Go ahead and gripe, Virginia faithful. Your Cavaliers gift-wrapped plenty of ammunition Saturday night.
But when you haven't won a football game in more than 10 months, booted your poet-laureate coach and last beat Duke three years ago, take anything you can get.
Virginia 34, Richmond 13.
Yes, it was ragged. And no, a certain band of Trojans isn't quaking in their Nikes.
But consider a few things.
Championship Subdivision pedigree aside, Richmond is not a pushover. Heck, the Cavaliers poached the Spiders' head coach, Mike London, for their very own after he guided Richmond to the 2008 national title and a 2009 playoff quarterfinal.
Moreover, Spiders quarterback Aaron Corp is a Southern California transfer — only a leg injury prevented him from beating out Matt Barkley for the starting job last season — and he was throwing into a secondary absent starting cornerback Ras-I Dowling and safety Rodney McLeod.
And after last season's 3-9 nosedive, which cost Al Groh his coaching gig and prompted his bizarre, copycatted-from-Bill-Parcells poetry reading, fans couldn't have expected a seamless opener.
Nor did they get it.
"We're not world beaters," London said with a smile.
Indeed, Dontrelle Inman's lost fumble, and two missed field goals, one each by Robert Randolph and Chris Hinkebein, and a sack of Marc Verica doomed four drives.
Offensive coordinator Bill Lazor temporarily forgot how the Cavaliers steamrolled the Spiders on the opening possession, when Perry Jones had runs of 38 and 5 yards, and Keith Payne rumbled for 10 and a 2-yard touchdown, the first of his four scores.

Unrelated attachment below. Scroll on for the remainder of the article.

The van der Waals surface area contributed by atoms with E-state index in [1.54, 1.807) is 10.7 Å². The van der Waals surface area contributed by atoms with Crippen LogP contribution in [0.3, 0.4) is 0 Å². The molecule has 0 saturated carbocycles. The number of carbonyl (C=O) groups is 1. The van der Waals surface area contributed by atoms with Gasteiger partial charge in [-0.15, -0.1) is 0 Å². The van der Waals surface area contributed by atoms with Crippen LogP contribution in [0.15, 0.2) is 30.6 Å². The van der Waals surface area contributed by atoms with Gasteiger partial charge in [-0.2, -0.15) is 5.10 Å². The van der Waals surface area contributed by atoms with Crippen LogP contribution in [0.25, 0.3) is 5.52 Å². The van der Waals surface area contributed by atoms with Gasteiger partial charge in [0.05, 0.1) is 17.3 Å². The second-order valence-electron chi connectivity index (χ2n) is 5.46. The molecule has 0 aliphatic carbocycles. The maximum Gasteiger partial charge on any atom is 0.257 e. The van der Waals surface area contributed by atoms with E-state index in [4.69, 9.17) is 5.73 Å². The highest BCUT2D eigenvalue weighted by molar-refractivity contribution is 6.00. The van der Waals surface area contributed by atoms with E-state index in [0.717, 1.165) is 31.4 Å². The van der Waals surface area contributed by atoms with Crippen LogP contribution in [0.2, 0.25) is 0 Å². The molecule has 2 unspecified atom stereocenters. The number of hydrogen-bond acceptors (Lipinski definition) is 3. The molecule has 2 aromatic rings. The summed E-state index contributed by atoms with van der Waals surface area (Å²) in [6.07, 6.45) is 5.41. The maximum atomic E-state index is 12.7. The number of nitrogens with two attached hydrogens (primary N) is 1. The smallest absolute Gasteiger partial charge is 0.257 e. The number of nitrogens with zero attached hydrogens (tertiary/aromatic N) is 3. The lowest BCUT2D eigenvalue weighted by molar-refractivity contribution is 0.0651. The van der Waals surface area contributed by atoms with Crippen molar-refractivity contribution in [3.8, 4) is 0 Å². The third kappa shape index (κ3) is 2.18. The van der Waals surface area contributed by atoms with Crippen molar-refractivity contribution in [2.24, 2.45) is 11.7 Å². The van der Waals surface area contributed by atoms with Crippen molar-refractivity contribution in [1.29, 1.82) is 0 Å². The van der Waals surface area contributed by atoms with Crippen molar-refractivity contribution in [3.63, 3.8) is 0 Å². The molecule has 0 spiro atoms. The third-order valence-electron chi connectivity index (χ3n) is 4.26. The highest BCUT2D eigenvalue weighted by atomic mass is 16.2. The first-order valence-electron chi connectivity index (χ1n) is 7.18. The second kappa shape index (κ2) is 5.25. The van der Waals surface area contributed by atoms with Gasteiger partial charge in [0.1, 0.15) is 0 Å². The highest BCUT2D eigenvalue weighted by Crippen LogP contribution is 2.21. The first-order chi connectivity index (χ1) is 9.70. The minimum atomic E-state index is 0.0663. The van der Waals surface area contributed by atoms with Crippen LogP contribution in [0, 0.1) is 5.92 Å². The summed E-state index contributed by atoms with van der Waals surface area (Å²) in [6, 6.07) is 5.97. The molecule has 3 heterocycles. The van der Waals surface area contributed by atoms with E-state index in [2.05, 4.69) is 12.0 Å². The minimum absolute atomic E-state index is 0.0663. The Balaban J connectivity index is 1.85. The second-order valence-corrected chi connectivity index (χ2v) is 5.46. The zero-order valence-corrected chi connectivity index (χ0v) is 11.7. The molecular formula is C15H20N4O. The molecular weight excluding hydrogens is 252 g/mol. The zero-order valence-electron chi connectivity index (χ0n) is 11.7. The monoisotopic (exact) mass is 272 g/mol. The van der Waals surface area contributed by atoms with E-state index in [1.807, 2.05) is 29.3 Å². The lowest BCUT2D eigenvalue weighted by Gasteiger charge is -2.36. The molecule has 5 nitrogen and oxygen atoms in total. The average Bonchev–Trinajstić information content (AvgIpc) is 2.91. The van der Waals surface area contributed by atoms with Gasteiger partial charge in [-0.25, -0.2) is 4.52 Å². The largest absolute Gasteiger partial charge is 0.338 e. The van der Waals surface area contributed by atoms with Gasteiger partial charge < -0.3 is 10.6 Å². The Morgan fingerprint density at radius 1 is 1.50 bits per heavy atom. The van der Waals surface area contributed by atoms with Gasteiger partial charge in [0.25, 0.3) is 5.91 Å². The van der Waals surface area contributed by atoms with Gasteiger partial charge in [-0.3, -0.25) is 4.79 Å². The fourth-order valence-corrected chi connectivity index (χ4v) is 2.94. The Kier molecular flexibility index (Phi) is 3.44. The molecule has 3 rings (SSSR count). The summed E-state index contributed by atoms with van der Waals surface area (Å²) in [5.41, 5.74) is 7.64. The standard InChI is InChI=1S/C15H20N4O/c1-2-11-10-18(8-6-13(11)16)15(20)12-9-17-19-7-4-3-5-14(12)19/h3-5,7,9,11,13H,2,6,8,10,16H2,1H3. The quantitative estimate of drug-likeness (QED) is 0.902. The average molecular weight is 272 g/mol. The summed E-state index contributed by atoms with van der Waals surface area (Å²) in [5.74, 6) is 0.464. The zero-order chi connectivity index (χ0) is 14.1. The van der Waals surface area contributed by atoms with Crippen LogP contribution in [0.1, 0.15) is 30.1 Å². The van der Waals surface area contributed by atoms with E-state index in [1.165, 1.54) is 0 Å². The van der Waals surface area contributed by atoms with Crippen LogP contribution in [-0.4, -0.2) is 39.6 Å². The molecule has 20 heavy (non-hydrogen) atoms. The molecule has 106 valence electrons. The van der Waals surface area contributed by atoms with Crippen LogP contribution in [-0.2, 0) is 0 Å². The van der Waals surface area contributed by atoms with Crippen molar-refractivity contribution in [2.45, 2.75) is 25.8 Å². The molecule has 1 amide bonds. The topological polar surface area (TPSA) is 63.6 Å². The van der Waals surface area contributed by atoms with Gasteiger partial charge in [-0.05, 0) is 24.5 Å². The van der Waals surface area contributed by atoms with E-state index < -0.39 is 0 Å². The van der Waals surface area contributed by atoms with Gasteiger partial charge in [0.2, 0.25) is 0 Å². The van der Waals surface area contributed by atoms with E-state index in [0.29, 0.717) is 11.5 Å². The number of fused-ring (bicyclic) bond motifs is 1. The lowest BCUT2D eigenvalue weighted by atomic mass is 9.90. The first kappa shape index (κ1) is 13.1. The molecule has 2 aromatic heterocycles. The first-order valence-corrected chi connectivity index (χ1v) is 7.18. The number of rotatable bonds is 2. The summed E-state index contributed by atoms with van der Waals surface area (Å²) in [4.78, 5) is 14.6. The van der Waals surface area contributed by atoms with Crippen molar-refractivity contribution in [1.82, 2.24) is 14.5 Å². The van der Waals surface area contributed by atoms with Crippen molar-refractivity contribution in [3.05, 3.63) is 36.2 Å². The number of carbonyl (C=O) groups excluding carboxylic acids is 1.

But a year after squandering its opener against William and Mary, Virginia owned the second half, outscoring Richmond 20-3.
Payne (114) and Jones (73) combined for 187 yards rushing, Verica threw for 283 (210 to Inman and Kris Burd), and LaRoy Reynolds had three tackles for loss, plus a stuffing of Kendall Gaskins on a third-quarter fourth-and-1.
"For the most part, London said, "I was satisfied."
The Cavaliers, he added, were aiming "to play a game (where) we don't self-destruct."
Hey, if a coach can't set the bar low in his first game, when can he?
London led Virginia onto the field at precisely 6 p.m., and 10 minutes later, Payne burrowed into the end zone. It was no-frills, I-formation, power football, which Lazor didn't rediscover until the third quarter, when Richmond drew within 14-13.
On consecutive plays Jones ran for 13 yards, Payne for 15, 13 and 15, and Raynard Horne for 3. Three snaps later, Payne scored from the 2.
"You could see they were kind of wearing out a little bit," London said.
Which is precisely what should happen when a Bowl Subdivision team faces a FCS opponent.
So when might we get an accurate gauge on these Cavaliers?
Next Saturday at Southern California? Doubtful. The Trojans have beaucoup athletes on offense and will be playing their first home game under Lane Kiffin and first since an offseason turned rancid by the Reggie Bush affair.
VMI? The Keydets' victory over Lock Haven on Saturday notwithstanding, they're no match for Virginia.
That brings us to Oct. 9 and 16, when Virginia plays consecutive games against Coastal Division rivals, at defending ACC champ Georgia Tech and home against perennial disappointment North Carolina.
The Cavaliers have won five of their last seven against the Yellow Jackets, including a 2008 upset in Atlanta. The Tar Heels haven't prevailed at Scott Stadium since 1981 and are hip-deep in allegations of academic fraud and improper benefits.
Those are fair fights and will leave Virginia halfway through a 12-game season.
As expected, the 2010 Cavaliers won't ever be world beaters. But for the first time since November 2008, Virginia has a winning record.
Enjoy it, fans, while you can.
David Teel can be reached at 247-4636 or by e-mail at email@example.com. For more from Teel, read his blog at dailypress.com/teeltime, and follow him at twitter.com/DavidTeelatDP. Sign up for text alerts by texting "BIGSPORTS" to 71593